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William Sikora III
David Izaguirre Jr.
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Like Ethan Edwards in that much better western The Searchers, Joseph Cotten's Temple Cordeen doesn't believe in surrendering. He's taken no notice of the surrender at Appomattox and in fact when we first meet him, he's hanging a Yankee journalist who had the temerity to tell the black people on Cotten's Texas ranch they weren't slaves any more. At the same time his oldest son Gordon Scott comes home just in time to see the lynching and he's appalled by what dear old dad has done. This is how The Tramplers begins.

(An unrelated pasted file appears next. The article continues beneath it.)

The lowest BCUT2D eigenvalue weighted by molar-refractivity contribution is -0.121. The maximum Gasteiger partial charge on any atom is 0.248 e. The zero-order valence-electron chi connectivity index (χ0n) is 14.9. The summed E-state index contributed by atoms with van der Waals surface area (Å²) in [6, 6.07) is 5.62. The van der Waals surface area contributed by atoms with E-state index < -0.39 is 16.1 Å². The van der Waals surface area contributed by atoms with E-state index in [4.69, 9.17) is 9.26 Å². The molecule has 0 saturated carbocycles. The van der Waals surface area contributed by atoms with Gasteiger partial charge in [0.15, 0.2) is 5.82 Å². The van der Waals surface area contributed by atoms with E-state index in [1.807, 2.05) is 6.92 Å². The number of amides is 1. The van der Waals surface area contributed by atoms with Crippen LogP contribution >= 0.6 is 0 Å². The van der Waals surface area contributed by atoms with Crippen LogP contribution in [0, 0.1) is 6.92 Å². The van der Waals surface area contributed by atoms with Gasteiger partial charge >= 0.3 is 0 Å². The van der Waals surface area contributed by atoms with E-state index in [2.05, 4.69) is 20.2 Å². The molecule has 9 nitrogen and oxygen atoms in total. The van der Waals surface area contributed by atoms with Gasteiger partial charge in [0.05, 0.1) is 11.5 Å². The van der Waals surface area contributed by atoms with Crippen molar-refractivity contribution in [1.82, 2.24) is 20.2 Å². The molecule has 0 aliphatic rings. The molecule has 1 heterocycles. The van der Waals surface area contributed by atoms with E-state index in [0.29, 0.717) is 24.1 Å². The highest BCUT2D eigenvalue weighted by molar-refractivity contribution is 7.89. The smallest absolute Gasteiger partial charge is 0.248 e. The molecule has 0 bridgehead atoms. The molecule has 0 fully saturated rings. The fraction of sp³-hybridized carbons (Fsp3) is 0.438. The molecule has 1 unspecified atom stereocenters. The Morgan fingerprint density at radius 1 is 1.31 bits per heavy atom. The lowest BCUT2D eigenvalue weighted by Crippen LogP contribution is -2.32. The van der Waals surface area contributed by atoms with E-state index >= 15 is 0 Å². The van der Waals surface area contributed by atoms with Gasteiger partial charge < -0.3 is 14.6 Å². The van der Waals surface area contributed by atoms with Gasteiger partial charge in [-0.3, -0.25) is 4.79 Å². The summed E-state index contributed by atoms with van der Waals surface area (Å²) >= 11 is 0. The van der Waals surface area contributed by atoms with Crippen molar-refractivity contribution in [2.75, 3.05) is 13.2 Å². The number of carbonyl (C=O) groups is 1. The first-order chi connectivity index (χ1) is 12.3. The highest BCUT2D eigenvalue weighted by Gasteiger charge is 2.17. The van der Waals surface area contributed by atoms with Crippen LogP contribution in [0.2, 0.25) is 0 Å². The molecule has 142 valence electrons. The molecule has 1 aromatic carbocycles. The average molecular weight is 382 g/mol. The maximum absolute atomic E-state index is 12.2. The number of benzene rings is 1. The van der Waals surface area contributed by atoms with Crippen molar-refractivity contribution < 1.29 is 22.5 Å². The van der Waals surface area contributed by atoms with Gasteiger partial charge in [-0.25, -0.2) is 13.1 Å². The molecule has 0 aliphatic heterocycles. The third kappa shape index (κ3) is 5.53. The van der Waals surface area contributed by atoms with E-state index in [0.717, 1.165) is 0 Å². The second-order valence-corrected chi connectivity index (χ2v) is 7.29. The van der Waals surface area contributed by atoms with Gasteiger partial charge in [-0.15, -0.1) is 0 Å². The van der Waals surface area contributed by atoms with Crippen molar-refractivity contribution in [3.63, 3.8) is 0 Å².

Joseph Cotten before the Civil War was the local Ben Cartwright in his corner of Texas with five sons, two daughters and a host of other relatives. But by the end of the war, he and most of his family are acting more like the Clantons. Scott and youngest brother James Mitchum are against the father along with their two sisters. The three middle boys, three really putrid specimens of humanity stick with Cotten.
Elements of The Searchers, The Texans, Saddle The Wind, and The Westerner are to be found in The Tramplers. I'm sure that Scott, one of the people who played Tarzan, Cotten, and Jim Mitchum, took their European vacation and their paychecks and said their lines and made sure the checks cleared the bank before saying them. I'm not a fan of European westerns and The Tramplers is not a film to convince me to be one.
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